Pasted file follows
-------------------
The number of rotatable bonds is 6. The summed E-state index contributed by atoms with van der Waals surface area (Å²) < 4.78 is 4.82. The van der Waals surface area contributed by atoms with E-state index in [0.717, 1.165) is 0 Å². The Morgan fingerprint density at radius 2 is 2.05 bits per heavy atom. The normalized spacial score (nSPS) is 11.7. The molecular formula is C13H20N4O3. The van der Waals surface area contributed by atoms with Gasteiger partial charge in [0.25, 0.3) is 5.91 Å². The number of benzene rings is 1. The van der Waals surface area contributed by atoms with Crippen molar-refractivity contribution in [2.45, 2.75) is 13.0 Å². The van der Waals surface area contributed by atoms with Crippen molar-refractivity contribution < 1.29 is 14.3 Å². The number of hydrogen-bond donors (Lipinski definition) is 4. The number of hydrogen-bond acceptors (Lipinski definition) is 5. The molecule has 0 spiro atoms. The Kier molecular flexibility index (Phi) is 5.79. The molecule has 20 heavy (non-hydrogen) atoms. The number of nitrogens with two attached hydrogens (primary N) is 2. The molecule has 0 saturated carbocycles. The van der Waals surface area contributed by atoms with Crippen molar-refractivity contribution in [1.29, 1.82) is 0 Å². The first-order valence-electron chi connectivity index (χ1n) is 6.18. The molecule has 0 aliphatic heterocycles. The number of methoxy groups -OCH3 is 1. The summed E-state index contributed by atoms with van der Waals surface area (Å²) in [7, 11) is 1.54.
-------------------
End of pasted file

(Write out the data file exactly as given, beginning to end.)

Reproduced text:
The number of rotatable bonds is 6. The summed E-state index contributed by atoms with van der Waals surface area (Å²) < 4.78 is 4.82. The van der Waals surface area contributed by atoms with E-state index in [0.717, 1.165) is 0 Å². The Morgan fingerprint density at radius 2 is 2.05 bits per heavy atom. The normalized spacial score (nSPS) is 11.7. The molecular formula is C13H20N4O3. The van der Waals surface area contributed by atoms with Gasteiger partial charge in [0.25, 0.3) is 5.91 Å². The number of benzene rings is 1. The van der Waals surface area contributed by atoms with Crippen molar-refractivity contribution in [2.45, 2.75) is 13.0 Å². The van der Waals surface area contributed by atoms with Crippen molar-refractivity contribution < 1.29 is 14.3 Å². The number of hydrogen-bond donors (Lipinski definition) is 4. The number of hydrogen-bond acceptors (Lipinski definition) is 5. The molecule has 0 spiro atoms. The Kier molecular flexibility index (Phi) is 5.79. The molecule has 20 heavy (non-hydrogen) atoms. The number of nitrogens with two attached hydrogens (primary N) is 2. The molecule has 0 saturated carbocycles. The van der Waals surface area contributed by atoms with Crippen molar-refractivity contribution in [1.29, 1.82) is 0 Å². The first-order valence-electron chi connectivity index (χ1n) is 6.18. The molecule has 0 aliphatic heterocycles. The number of methoxy groups -OCH3 is 1. The summed E-state index contributed by atoms with van der Waals surface area (Å²) in [7, 11) is 1.54.